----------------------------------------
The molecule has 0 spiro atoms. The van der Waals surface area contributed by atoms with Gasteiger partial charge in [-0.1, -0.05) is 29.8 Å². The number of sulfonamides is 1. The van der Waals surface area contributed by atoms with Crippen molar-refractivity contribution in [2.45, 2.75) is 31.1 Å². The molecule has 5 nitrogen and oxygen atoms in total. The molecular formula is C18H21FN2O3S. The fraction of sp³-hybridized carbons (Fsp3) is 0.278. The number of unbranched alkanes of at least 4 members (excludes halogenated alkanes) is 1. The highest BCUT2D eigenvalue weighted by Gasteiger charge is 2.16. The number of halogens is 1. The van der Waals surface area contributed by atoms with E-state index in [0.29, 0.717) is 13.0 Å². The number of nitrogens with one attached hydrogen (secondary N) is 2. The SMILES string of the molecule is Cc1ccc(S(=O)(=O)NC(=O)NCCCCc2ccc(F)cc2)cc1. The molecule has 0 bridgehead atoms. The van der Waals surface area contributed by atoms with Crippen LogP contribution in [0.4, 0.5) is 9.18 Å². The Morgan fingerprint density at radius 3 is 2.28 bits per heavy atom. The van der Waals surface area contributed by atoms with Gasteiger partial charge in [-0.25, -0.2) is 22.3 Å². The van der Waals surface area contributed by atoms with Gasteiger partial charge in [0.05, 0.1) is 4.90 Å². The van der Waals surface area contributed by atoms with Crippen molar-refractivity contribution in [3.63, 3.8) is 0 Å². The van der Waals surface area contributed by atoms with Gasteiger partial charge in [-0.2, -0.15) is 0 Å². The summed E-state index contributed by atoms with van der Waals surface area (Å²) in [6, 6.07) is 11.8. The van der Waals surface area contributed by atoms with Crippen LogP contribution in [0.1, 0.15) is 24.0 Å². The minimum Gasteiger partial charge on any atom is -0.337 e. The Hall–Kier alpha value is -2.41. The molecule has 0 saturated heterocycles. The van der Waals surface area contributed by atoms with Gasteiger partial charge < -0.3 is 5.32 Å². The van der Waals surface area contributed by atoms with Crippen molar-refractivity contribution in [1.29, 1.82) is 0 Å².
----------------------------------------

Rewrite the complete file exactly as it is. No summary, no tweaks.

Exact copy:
The molecule has 0 spiro atoms. The van der Waals surface area contributed by atoms with Gasteiger partial charge in [-0.1, -0.05) is 29.8 Å². The number of sulfonamides is 1. The van der Waals surface area contributed by atoms with Crippen molar-refractivity contribution in [2.45, 2.75) is 31.1 Å². The molecule has 5 nitrogen and oxygen atoms in total. The molecular formula is C18H21FN2O3S. The fraction of sp³-hybridized carbons (Fsp3) is 0.278. The number of unbranched alkanes of at least 4 members (excludes halogenated alkanes) is 1. The highest BCUT2D eigenvalue weighted by Gasteiger charge is 2.16. The number of halogens is 1. The van der Waals surface area contributed by atoms with E-state index in [0.29, 0.717) is 13.0 Å². The number of nitrogens with one attached hydrogen (secondary N) is 2. The SMILES string of the molecule is Cc1ccc(S(=O)(=O)NC(=O)NCCCCc2ccc(F)cc2)cc1. The molecule has 0 bridgehead atoms. The van der Waals surface area contributed by atoms with Crippen LogP contribution in [0.4, 0.5) is 9.18 Å². The Morgan fingerprint density at radius 3 is 2.28 bits per heavy atom. The van der Waals surface area contributed by atoms with Gasteiger partial charge in [-0.25, -0.2) is 22.3 Å². The van der Waals surface area contributed by atoms with Gasteiger partial charge in [0.05, 0.1) is 4.90 Å². The van der Waals surface area contributed by atoms with Crippen molar-refractivity contribution in [3.63, 3.8) is 0 Å². The van der Waals surface area contributed by atoms with Gasteiger partial charge in [-0.2, -0.15) is 0 Å². The summed E-state index contributed by atoms with van der Waals surface area (Å²) in [6, 6.07) is 11.8. The van der Waals surface area contributed by atoms with Crippen LogP contribution in [0.1, 0.15) is 24.0 Å². The minimum Gasteiger partial charge on any atom is -0.337 e. The Hall–Kier alpha value is -2.41. The molecule has 0 saturated heterocycles. The van der Waals surface area contributed by atoms with Gasteiger partial charge < -0.3 is 5.32 Å². The van der Waals surface area contributed by atoms with Crippen molar-refractivity contribution in [1.29, 1.82) is 0 Å².